Alright, here it is. The biggest news in Lomkao since we arrived: Jenn and I got bicycles. Now that’s what I call exciting!
Since we arrived, Jenn and I have been wanting to find used motorbikes that we can purchase at an affordable price – you know, so that we can drive to the grocery store that’s thirty minutes away, or anywhere at all that’s not on school campus. Unfortunately, this search is still in progress. When everything seems like a hike, though, any mode of reliable transportation other than your own two feet can make you giddy. Aka precisely how Jenn and I felt when our school coordinator informed us that she had some students repair the bicycles former foreign teachers had used at Lomkao.
We now bike to the office every morning, to our daily restaurant across the street, even to 7/11! It’s funny how the littlest things – that you used to completely overlook – can make a world of difference when you’re living in a simple world.
So, since I’ve got these cool new wheels, I thought I’d give you a tour around Lomkaophittayakhom’s school campus.
May I present: The entrance to Lomkaophittayakhom School. Each morning, the teachers rotate greeting parents and students at the entrance, waving at cars and saying, “Sawatdee Kah” and “Hello.” Every Tuesday, teachers wear uniform yellow collared shirts with black skirts – This day also happens to be my rotation day of the week every three weeks. Soon, I’ll be starting my Tuesday mornings, looking as bright yellow as the school gate, waving hello to Thai families.
When you first enter the campus, you’ll find a large open arena on your right-hand side, next to recreational fields and courts. This arena is called the Dome and is used every morning for student assembly. When Jenn and I were introduced to the student body on our first day at Lomkaophittayakhom, we stood on the stage in this arena. On the left-hand side is the welcome center and the two most prestigious academic buildings: the science and mathematics building and building 1. Within building 1, there are nicer classrooms with air conditioning and access to superior technologies – these rooms are reserved for the level 1 and 2 students. I teach my Mattayhom 3.1, 3.2, 5.1, 5.2 and my extra class in this building. Every Tuesday after school, I teach my 3.1 students an extra class to help them prepare for standardized testing.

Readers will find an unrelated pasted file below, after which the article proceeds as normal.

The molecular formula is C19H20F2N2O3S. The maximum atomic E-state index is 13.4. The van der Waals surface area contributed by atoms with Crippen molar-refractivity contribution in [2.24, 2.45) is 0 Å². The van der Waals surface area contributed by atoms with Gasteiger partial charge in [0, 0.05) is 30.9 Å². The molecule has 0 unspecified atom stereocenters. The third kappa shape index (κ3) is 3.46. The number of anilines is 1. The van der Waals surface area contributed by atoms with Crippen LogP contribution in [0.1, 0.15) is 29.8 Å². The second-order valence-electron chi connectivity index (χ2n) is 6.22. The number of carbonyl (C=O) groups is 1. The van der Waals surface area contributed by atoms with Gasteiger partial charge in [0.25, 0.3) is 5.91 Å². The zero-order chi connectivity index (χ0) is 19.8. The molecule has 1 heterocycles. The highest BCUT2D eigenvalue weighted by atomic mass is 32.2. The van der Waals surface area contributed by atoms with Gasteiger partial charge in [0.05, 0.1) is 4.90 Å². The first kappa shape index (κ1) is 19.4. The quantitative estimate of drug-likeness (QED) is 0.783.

In the first three photos, you’ll see the office I work in, the Foreign Language Department. Our office is building 4 which lies in the center of campus. The fourth photo shows building three, where I go to receive my salary at the end of each month and where I go to sign in and out every day. Our payment is dependent on signing in and out – though we are allowed a certain number of sick days, none of these are paid. The last photo shows the building across from our office, building 5. I teach many of my Mattayhom 5 classes in this building – and the view from upstairs is gorgeous. Take a peak inside some of the classrooms below.
Now, for some photos of me absolutely loving my job. Have I mentioned that my students are awesome? (My students are awesome).
Some more views around our beautiful campus, including the on-campus temple:
As you may have guessed, there aren’t too many exciting things to do around campus. It’s full of life when the kids are passing between classes – “Hello, Teacher!” – but on the weekends, it can feel like a ghost town.
On Saturday, I decided to venture out with my headphones and do some exploring. There is a beautiful trail that leads into the woods behind the Banana Cabana, a path that led me to find someone’s garden, beautiful fields, and a temple.
There you have it: most of the school campus and some interesting backwoods exploring finds. As much as I make fun of the lack of excitement in Lomkao, there’s no place I’d rather be. The other night, Jenn said:
“Any time I told anyone about our move, the first thing they’d do is tell me how dangerous Thailand is, warning me about being cautious and safe. But the funny thing is, I feel safer living in Lomkao than I have living anywhere else.”
And I couldn’t agree more. Of course, Thailand is dangerous in certain places, but what else is new? The same is true of the United States.
Our simple home is a home full of love, and that’s all we need.